This leads to an intriguing question, however. If Tyler Adams, Reyna, Weston McKennie and Yunus Musah are all healthy, which one sits? At this stage, McKennie would seem to be the odd man out, but that is by no means a slam dunk. In the future it will likely come down to health and form, but Reyna seems a lock.

3. Canada with some questions to ponder

This was supposed to be Canada’s coming out party, a time to end its title drought by winning a trophy for the first time since the 2000 Gold Cup. Instead that wait will have to continue, though the start of the Gold Cup later this month will give the Reds another opportunity.

In the meantime, there are some problems in need of solving. Canada’s back line looked absolutely flummoxed by the movement in the U.S. attack. At one point in the 41st minute, Scott Kennedy engaged in what could only be described as a rugby tackle on Balogun that went unpunished only because Reyna was running with the ball at his feet. Kamal Miller didn’t fare much better.

Manager John Herdman will also need to find a way to get Davies more help. Joe Scally, Brenden Aaronson and Timothy Weah all ran with the ball at the Bayern Munich star, and when Davies had possession, the U.S. threw two and sometimes three defenders him, basically daring someone else in the Canada lineup to beat them. Usually, the dual threat of forwards Cyle Larin and Jonathan David is enough. But this time, it didn’t happen.

Davies did shake loose a few times, including one first-half shot that was well saved by U.S. keeper Matt Turner, but there was almost always a second defender to halt his progress, and he was lacking in end product when he did deliver the ball into the box. It’s an issue that the U.S. has faced with Christian Pulisic in the past, and Canada will need to come up with a solution of its own. Tajon Buchanan was thought to be a player who could provide some balance, but he was limited to 30 minutes as a substitute.

Best and worst performers


Giovanni Reyna, U.S.: Sure, he only played 45 minutes, but he made his time on the field count with two sublime assists.

Folarin Balogun, U.S.: Even beyond his goal, Balogun was a constant threat all night, and the understanding between him and his teammates is only going to get better.

Chris Richards, U.S.: In addition to his goal, he marshaled a U.S. back line that bent but didn’t break. Also helped keep Larin and David mostly in check.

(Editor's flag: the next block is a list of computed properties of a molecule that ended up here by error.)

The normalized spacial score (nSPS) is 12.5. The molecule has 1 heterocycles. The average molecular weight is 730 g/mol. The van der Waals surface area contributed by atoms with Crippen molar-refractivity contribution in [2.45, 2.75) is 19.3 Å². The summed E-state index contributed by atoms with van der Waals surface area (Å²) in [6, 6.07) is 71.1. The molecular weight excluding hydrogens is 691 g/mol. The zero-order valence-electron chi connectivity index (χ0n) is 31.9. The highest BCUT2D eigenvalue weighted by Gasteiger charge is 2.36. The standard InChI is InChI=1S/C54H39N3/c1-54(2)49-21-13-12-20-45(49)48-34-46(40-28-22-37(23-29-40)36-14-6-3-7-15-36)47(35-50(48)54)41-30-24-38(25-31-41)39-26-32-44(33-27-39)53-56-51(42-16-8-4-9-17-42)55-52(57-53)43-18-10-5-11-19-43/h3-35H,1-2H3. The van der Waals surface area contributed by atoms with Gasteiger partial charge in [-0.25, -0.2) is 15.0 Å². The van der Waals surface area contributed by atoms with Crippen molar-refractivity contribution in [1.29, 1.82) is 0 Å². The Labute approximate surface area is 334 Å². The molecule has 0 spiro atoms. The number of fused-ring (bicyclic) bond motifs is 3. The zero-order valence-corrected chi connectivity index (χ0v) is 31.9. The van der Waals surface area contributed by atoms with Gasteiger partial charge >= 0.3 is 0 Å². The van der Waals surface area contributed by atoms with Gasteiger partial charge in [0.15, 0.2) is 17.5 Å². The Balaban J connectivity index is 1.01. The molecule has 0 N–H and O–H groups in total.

Scott Kennedy, Canada: Simply had no answer for the movement and mobility of the U.S. attack, and Balogun in particular.

Alistair Johnston, Canada: Was badly outmuscled on the U.S. opener. He simply needs to be stronger in that situation. He struggled on the ball as well.

Jonathan David, Canada: On a day when Canada needed a big performance, he had one first-half shot that missed and another one late that was wide of the target. The latter miss summed up a frustrating night.

Highlights and notable moments

Richards opened the scoring Sunday from a classic USMNT set piece.

Not to be outdone, Balogun also bagged himself his first senior international goal.

Once ahead, the USMNT rarely looked troubled and held on to lift the Nations League trophy.

Key stats (provided by ESPN Stats & Information)

– The United States secured its ninth major trophy Sunday (7 Gold Cups, 2 Concacaf Nations Leagues).

– Richards’ goal in the 12th minute is the quickest in any game of his career. It’s his first time scoring in the first 30 minutes of a game.

– Richards’ goal was the third-fastest by a USMNT player in a final in the past 35 years. Only Clint Dempsey (10th minute in 2009 Confederations Cup) and Michael Bradley (8th minute in 2011 Gold Cup) have a faster one in that span.

– Balogun (21) is the second-youngest player to score for the USMNT in a final over the past 35 years, after 18-year old Giovanni Reyna in the 2021 Concacaf Nations League.